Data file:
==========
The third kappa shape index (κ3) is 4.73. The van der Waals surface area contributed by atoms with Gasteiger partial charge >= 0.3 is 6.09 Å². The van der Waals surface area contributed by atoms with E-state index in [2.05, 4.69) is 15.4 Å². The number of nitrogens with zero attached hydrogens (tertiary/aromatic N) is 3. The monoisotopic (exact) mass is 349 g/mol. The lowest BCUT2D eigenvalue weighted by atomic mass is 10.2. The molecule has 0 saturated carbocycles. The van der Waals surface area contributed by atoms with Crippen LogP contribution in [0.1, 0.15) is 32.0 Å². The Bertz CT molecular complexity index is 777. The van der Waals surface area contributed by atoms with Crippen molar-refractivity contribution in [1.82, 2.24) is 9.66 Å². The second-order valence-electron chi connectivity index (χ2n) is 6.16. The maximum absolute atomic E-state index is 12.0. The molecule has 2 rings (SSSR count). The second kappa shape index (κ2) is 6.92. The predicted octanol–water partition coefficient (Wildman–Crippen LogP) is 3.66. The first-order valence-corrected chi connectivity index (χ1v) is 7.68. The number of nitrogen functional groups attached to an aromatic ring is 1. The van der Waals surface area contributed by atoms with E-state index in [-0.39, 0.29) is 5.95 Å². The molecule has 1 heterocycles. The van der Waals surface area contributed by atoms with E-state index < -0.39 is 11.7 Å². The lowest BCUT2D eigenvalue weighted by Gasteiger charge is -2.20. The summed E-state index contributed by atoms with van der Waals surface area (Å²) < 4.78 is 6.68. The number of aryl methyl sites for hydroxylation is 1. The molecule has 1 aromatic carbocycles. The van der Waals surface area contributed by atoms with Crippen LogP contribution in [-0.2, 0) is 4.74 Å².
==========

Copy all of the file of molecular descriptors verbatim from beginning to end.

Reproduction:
The third kappa shape index (κ3) is 4.73. The van der Waals surface area contributed by atoms with Gasteiger partial charge >= 0.3 is 6.09 Å². The van der Waals surface area contributed by atoms with E-state index in [2.05, 4.69) is 15.4 Å². The number of nitrogens with zero attached hydrogens (tertiary/aromatic N) is 3. The monoisotopic (exact) mass is 349 g/mol. The lowest BCUT2D eigenvalue weighted by atomic mass is 10.2. The molecule has 0 saturated carbocycles. The van der Waals surface area contributed by atoms with Crippen LogP contribution in [0.1, 0.15) is 32.0 Å². The Bertz CT molecular complexity index is 777. The van der Waals surface area contributed by atoms with Crippen molar-refractivity contribution in [1.82, 2.24) is 9.66 Å². The second-order valence-electron chi connectivity index (χ2n) is 6.16. The maximum absolute atomic E-state index is 12.0. The molecule has 2 rings (SSSR count). The second kappa shape index (κ2) is 6.92. The predicted octanol–water partition coefficient (Wildman–Crippen LogP) is 3.66. The first-order valence-corrected chi connectivity index (χ1v) is 7.68. The number of nitrogen functional groups attached to an aromatic ring is 1. The van der Waals surface area contributed by atoms with E-state index in [-0.39, 0.29) is 5.95 Å². The molecule has 1 heterocycles. The van der Waals surface area contributed by atoms with E-state index < -0.39 is 11.7 Å². The lowest BCUT2D eigenvalue weighted by Gasteiger charge is -2.20. The summed E-state index contributed by atoms with van der Waals surface area (Å²) < 4.78 is 6.68. The number of aryl methyl sites for hydroxylation is 1. The molecule has 1 aromatic carbocycles. The van der Waals surface area contributed by atoms with Crippen LogP contribution in [-0.2, 0) is 4.74 Å².